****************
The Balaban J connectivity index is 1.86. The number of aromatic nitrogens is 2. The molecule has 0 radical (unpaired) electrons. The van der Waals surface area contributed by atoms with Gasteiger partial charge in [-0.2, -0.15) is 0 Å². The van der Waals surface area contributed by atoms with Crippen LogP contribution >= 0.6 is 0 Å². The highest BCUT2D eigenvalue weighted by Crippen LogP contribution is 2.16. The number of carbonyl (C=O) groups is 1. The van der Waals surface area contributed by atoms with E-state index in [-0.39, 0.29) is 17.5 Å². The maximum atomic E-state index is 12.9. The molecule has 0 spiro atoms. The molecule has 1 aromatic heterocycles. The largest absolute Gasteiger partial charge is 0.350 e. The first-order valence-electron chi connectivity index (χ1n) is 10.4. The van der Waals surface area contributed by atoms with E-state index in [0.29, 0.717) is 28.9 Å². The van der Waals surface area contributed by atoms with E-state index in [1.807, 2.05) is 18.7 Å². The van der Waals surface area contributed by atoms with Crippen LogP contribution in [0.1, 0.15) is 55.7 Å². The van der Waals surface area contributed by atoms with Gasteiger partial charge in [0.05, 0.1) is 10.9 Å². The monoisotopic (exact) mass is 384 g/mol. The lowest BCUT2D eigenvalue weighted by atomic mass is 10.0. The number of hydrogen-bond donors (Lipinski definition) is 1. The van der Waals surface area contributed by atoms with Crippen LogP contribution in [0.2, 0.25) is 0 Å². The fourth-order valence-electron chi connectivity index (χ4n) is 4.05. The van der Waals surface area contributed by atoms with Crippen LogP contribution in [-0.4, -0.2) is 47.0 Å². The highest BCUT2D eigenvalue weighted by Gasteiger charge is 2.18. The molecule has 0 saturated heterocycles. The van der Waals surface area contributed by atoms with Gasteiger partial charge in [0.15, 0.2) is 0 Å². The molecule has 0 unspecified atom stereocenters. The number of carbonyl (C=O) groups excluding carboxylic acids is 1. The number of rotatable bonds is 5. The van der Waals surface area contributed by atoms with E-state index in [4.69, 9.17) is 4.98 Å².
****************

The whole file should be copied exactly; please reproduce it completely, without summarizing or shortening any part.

The Balaban J connectivity index is 1.86. The number of aromatic nitrogens is 2. The molecule has 0 radical (unpaired) electrons. The van der Waals surface area contributed by atoms with Gasteiger partial charge in [-0.2, -0.15) is 0 Å². The van der Waals surface area contributed by atoms with Crippen LogP contribution >= 0.6 is 0 Å². The highest BCUT2D eigenvalue weighted by Crippen LogP contribution is 2.16. The number of carbonyl (C=O) groups is 1. The van der Waals surface area contributed by atoms with E-state index in [-0.39, 0.29) is 17.5 Å². The maximum atomic E-state index is 12.9. The molecule has 0 spiro atoms. The molecule has 1 aromatic heterocycles. The largest absolute Gasteiger partial charge is 0.350 e. The first-order valence-electron chi connectivity index (χ1n) is 10.4. The van der Waals surface area contributed by atoms with E-state index in [0.29, 0.717) is 28.9 Å². The van der Waals surface area contributed by atoms with E-state index in [1.807, 2.05) is 18.7 Å². The van der Waals surface area contributed by atoms with Crippen LogP contribution in [0.1, 0.15) is 55.7 Å². The van der Waals surface area contributed by atoms with Gasteiger partial charge in [0.05, 0.1) is 10.9 Å². The monoisotopic (exact) mass is 384 g/mol. The lowest BCUT2D eigenvalue weighted by atomic mass is 10.0. The number of hydrogen-bond donors (Lipinski definition) is 1. The van der Waals surface area contributed by atoms with Crippen LogP contribution in [0.2, 0.25) is 0 Å². The fourth-order valence-electron chi connectivity index (χ4n) is 4.05. The van der Waals surface area contributed by atoms with Crippen LogP contribution in [-0.4, -0.2) is 47.0 Å². The highest BCUT2D eigenvalue weighted by Gasteiger charge is 2.18. The molecule has 0 saturated heterocycles. The van der Waals surface area contributed by atoms with Gasteiger partial charge in [0.15, 0.2) is 0 Å². The molecule has 0 unspecified atom stereocenters. The number of carbonyl (C=O) groups excluding carboxylic acids is 1. The number of rotatable bonds is 5. The van der Waals surface area contributed by atoms with E-state index in [4.69, 9.17) is 4.98 Å².